Helsinki Old Church was built in nearby Kamppi in 1824-1826 to serve the parish while the Ulrika Eleonora Church was being demolished and until the new cathedral was completed. The bells of the old church were reused in the cathedral.
The construction of the cathedral began in 1830, although it was only officially inaugurated in 1852.
Engel died in 1840, and the building was later altered by his successor, Ernst Lohrmann, whose four small domes emphasise the architectural connection to the cathedral’s models, Saint Isaac’s Cathedral and Kazan Cathedral in St Petersburg.
Lohrmann also designed two extra buildings to the sides of the steps: looking from the square the left building is a bell tower and the right building a chapel, which was once used by Saint Nicholas’s Church, the Anglican church in Helsinki.
Lohrmann also erected larger-than-life sized zinc statues of the Twelve Apostles at the apexes and corners of the roofline in 1849. They were sculpted by August Wredov and Hermann Schievelbein and cast by SP Devaranne in Berlin in 1845-1847.
The altarpiece was painted by Carl Timoleon von Neff and donated to the church by Emperor Nicholas I.
The cathedral crypt was renovated in the 1980s by the architects Vilhelm Helander and Juha Leiviskä for use in exhibitions and church functions. Helander was also responsible for conservation repairs on the cathedral in the late 1990s.
Today, the cathedral is one of Helsinki's most popular tourist attractions, and in pre-Covid times it attracted half a million visitors a year. The church is in regular use for services and special events.
Praying through poems and
with USPG: 15 January 2023
Christmas is not a season of 12 days, despite the popular Christmas song. Christmas is a 40-day season that lasts from Christmas Day (25 December) to Candlemas or the Feast of the Presentation (2 February).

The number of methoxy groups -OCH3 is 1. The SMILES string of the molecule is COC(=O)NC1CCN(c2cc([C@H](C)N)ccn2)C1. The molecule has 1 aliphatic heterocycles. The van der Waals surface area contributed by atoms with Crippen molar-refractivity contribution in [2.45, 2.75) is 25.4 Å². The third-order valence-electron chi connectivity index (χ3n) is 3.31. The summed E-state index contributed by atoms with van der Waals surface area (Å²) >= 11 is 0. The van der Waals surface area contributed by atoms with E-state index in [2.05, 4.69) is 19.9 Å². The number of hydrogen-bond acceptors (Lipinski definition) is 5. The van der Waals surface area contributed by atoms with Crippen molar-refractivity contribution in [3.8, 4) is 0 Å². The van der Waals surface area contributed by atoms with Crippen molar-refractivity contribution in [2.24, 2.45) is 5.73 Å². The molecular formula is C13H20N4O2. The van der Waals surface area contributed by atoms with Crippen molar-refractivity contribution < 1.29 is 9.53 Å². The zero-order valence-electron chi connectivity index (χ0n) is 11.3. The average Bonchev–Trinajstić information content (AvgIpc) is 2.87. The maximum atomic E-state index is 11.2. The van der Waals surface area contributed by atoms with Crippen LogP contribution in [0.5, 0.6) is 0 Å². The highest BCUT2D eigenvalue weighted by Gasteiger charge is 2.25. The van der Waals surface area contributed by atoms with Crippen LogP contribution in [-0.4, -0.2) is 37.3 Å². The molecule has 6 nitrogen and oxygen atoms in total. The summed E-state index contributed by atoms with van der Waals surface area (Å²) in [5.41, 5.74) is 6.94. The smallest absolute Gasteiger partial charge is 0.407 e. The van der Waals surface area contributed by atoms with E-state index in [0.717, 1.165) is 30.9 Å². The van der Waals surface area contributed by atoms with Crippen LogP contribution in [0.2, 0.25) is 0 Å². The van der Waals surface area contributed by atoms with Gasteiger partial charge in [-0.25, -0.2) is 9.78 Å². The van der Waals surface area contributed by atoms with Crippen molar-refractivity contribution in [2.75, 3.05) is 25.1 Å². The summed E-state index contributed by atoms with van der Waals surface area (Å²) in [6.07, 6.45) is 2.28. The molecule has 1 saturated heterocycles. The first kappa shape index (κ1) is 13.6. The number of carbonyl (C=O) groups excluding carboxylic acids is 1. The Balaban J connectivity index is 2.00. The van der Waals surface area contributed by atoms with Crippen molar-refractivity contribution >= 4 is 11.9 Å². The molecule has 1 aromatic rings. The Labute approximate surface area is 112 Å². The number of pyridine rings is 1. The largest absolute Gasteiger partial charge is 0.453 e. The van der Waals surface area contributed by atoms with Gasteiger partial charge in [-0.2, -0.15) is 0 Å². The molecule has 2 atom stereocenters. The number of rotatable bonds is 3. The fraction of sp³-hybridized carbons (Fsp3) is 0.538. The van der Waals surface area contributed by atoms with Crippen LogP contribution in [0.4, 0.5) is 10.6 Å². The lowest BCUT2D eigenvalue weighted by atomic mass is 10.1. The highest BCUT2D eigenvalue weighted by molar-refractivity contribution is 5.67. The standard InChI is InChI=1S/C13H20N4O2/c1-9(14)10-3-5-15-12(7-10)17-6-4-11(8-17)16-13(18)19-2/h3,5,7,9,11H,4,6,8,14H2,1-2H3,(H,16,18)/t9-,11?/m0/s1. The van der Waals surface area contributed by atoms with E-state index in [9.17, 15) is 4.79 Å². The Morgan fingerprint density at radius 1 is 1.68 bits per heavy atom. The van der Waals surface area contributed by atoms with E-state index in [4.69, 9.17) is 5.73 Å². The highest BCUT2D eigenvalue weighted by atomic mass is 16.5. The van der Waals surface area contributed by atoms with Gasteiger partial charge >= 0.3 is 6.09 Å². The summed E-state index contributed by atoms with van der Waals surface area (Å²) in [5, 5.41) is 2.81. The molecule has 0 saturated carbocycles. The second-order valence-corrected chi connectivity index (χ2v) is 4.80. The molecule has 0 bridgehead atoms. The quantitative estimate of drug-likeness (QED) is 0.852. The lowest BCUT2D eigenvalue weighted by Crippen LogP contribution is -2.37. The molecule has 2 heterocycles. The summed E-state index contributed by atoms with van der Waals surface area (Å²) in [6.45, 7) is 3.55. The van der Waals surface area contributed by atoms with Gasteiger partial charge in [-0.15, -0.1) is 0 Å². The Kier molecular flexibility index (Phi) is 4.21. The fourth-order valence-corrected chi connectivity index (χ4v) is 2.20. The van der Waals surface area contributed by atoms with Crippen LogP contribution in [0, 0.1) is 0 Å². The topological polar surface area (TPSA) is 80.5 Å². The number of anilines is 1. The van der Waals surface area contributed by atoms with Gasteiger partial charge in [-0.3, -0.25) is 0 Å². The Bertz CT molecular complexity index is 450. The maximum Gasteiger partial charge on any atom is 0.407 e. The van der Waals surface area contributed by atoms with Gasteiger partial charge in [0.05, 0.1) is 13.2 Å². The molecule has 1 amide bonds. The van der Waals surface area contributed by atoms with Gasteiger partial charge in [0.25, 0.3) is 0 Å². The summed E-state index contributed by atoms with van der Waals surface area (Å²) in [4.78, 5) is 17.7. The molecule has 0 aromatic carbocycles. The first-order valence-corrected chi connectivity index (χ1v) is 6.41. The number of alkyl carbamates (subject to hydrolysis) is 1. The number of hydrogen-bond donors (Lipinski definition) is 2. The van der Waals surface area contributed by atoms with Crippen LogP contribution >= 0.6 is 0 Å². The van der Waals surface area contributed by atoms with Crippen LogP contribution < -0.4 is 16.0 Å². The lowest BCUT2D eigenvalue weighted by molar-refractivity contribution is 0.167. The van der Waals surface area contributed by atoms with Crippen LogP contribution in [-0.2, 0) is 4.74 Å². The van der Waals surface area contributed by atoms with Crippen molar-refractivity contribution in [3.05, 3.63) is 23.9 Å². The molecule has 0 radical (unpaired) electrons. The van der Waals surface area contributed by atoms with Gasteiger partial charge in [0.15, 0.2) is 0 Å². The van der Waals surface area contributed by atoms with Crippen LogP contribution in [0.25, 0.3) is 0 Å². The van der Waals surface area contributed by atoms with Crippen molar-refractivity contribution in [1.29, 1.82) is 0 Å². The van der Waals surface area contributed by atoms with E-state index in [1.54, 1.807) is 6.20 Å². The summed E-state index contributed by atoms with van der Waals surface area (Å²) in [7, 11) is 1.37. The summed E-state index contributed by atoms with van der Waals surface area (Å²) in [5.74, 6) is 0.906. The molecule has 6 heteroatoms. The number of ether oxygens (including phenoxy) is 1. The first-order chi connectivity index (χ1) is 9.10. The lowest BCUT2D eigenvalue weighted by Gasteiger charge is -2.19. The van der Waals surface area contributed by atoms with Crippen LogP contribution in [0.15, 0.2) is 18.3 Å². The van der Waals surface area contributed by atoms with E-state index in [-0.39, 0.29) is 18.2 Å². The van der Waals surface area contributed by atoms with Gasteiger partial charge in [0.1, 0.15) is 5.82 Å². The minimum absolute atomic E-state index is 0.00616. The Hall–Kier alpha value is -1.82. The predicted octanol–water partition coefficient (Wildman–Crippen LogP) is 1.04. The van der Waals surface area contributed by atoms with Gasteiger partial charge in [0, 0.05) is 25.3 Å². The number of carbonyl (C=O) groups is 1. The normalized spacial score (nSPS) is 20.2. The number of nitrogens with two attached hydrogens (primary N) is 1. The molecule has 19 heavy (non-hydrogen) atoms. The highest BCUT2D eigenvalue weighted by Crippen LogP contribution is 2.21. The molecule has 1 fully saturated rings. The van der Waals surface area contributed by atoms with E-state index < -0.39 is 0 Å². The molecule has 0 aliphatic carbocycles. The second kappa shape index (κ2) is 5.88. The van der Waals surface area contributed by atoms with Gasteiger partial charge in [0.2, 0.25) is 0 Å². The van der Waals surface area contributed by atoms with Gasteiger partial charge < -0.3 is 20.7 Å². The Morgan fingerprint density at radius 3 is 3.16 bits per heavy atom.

Throughout the 40 days of this Christmas Season, I am reflecting in these ways:
1, Reflecting on a seasonal or appropriate poem;
2, a prayer from the USPG prayer diary, ‘Pray with the World Church.’
Today is the Second Sunday of Epiphany (15 January 2023), and later this morning I hope to be at the Parish Eucharist in Saint Mary and Saint Giles Church, Stony Stratford.
The Baptism of Christ is one of the principal themes of the Epiphany, and the theme of the Gospel reading today (John 1: 29-42).
John 1: 29-42 (NRSVA):
29 The next day he saw Jesus coming towards him and declared, ‘Here is the Lamb of God who takes away the sin of the world! 30 This is he of whom I said, “After me comes a man who ranks ahead of me because he was before me.” 31 I myself did not know him; but I came baptizing with water for this reason, that he might be revealed to Israel.’ 32 And John testified, ‘I saw the Spirit descending from heaven like a dove, and it remained on him. 33 I myself did not know him, but the one who sent me to baptize with water said to me, “He on whom you see the Spirit descend and remain is the one who baptizes with the Holy Spirit.” 34 And I myself have seen and have testified that this is the Son of God.’